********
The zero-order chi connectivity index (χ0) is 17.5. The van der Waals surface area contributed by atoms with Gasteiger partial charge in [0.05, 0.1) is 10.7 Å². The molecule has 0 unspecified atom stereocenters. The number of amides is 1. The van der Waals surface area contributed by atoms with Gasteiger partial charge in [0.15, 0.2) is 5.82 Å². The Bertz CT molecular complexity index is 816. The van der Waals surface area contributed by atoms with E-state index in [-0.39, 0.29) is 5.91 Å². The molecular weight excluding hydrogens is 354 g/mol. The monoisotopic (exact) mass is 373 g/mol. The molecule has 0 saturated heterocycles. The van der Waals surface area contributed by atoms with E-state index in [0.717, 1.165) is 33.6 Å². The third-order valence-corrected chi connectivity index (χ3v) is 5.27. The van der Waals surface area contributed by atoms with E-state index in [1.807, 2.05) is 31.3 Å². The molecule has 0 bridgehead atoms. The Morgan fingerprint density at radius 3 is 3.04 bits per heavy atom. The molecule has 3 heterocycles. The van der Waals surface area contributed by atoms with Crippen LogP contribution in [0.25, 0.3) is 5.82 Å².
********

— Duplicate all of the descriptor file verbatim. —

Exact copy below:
The zero-order chi connectivity index (χ0) is 17.5. The van der Waals surface area contributed by atoms with Gasteiger partial charge in [0.05, 0.1) is 10.7 Å². The molecule has 0 unspecified atom stereocenters. The number of amides is 1. The van der Waals surface area contributed by atoms with Gasteiger partial charge in [0.15, 0.2) is 5.82 Å². The Bertz CT molecular complexity index is 816. The van der Waals surface area contributed by atoms with E-state index in [-0.39, 0.29) is 5.91 Å². The molecular weight excluding hydrogens is 354 g/mol. The monoisotopic (exact) mass is 373 g/mol. The molecule has 0 saturated heterocycles. The van der Waals surface area contributed by atoms with E-state index in [0.717, 1.165) is 33.6 Å². The third-order valence-corrected chi connectivity index (χ3v) is 5.27. The van der Waals surface area contributed by atoms with E-state index in [1.807, 2.05) is 31.3 Å². The molecule has 0 bridgehead atoms. The Morgan fingerprint density at radius 3 is 3.04 bits per heavy atom. The molecule has 3 heterocycles. The van der Waals surface area contributed by atoms with Crippen LogP contribution in [0.25, 0.3) is 5.82 Å².